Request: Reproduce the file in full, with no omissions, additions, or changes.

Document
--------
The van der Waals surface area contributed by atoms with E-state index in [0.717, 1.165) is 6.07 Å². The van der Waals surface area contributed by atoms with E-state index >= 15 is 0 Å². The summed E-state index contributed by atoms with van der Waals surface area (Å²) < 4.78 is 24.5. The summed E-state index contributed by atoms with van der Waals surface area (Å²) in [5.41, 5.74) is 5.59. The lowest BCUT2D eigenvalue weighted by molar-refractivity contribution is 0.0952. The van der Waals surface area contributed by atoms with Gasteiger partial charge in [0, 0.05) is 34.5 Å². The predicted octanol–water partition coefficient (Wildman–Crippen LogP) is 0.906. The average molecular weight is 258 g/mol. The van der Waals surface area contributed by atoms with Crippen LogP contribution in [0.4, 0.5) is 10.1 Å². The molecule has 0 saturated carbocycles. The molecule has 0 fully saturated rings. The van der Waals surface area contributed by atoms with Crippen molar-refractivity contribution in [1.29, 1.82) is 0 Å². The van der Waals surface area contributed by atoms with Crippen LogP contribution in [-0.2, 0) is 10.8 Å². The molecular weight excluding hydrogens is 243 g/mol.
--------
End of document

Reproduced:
The van der Waals surface area contributed by atoms with E-state index in [0.717, 1.165) is 6.07 Å². The van der Waals surface area contributed by atoms with E-state index >= 15 is 0 Å². The summed E-state index contributed by atoms with van der Waals surface area (Å²) < 4.78 is 24.5. The summed E-state index contributed by atoms with van der Waals surface area (Å²) in [5.41, 5.74) is 5.59. The lowest BCUT2D eigenvalue weighted by molar-refractivity contribution is 0.0952. The van der Waals surface area contributed by atoms with Gasteiger partial charge in [0, 0.05) is 34.5 Å². The predicted octanol–water partition coefficient (Wildman–Crippen LogP) is 0.906. The average molecular weight is 258 g/mol. The van der Waals surface area contributed by atoms with Crippen LogP contribution in [0.4, 0.5) is 10.1 Å². The molecule has 0 saturated carbocycles. The molecule has 0 fully saturated rings. The van der Waals surface area contributed by atoms with Crippen molar-refractivity contribution in [1.29, 1.82) is 0 Å². The van der Waals surface area contributed by atoms with Crippen LogP contribution in [-0.2, 0) is 10.8 Å². The molecular weight excluding hydrogens is 243 g/mol.